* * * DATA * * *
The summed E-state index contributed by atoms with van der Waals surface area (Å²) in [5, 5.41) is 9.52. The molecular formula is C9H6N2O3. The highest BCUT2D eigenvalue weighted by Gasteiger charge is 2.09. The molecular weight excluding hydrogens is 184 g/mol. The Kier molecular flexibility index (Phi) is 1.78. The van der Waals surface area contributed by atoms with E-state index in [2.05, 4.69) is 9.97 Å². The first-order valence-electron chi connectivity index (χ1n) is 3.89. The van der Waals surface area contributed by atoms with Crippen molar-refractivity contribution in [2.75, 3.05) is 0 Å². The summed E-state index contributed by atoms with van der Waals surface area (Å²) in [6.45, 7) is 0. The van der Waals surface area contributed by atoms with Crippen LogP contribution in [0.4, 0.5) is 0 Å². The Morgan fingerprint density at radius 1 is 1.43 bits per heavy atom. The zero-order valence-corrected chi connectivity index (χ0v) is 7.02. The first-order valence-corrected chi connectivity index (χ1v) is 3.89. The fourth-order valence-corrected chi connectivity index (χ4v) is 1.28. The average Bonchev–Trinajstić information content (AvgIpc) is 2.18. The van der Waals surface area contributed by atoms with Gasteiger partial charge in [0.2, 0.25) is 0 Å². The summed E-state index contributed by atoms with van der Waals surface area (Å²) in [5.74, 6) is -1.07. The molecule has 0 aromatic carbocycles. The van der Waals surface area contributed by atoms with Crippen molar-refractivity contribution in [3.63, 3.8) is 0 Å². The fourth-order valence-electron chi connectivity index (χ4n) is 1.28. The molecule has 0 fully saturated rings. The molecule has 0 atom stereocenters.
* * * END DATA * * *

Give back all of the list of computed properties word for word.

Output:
The summed E-state index contributed by atoms with van der Waals surface area (Å²) in [5, 5.41) is 9.52. The molecular formula is C9H6N2O3. The highest BCUT2D eigenvalue weighted by Gasteiger charge is 2.09. The molecular weight excluding hydrogens is 184 g/mol. The Kier molecular flexibility index (Phi) is 1.78. The van der Waals surface area contributed by atoms with E-state index in [2.05, 4.69) is 9.97 Å². The first-order valence-electron chi connectivity index (χ1n) is 3.89. The van der Waals surface area contributed by atoms with Crippen molar-refractivity contribution in [2.75, 3.05) is 0 Å². The summed E-state index contributed by atoms with van der Waals surface area (Å²) in [6.45, 7) is 0. The van der Waals surface area contributed by atoms with Crippen LogP contribution in [0.4, 0.5) is 0 Å². The Morgan fingerprint density at radius 1 is 1.43 bits per heavy atom. The zero-order valence-corrected chi connectivity index (χ0v) is 7.02. The first-order valence-corrected chi connectivity index (χ1v) is 3.89. The fourth-order valence-corrected chi connectivity index (χ4v) is 1.28. The average Bonchev–Trinajstić information content (AvgIpc) is 2.18. The van der Waals surface area contributed by atoms with Gasteiger partial charge in [0.2, 0.25) is 0 Å². The summed E-state index contributed by atoms with van der Waals surface area (Å²) in [5.74, 6) is -1.07. The molecule has 0 aromatic carbocycles. The van der Waals surface area contributed by atoms with Crippen molar-refractivity contribution in [3.63, 3.8) is 0 Å². The fourth-order valence-electron chi connectivity index (χ4n) is 1.28. The molecule has 0 fully saturated rings. The molecule has 0 atom stereocenters.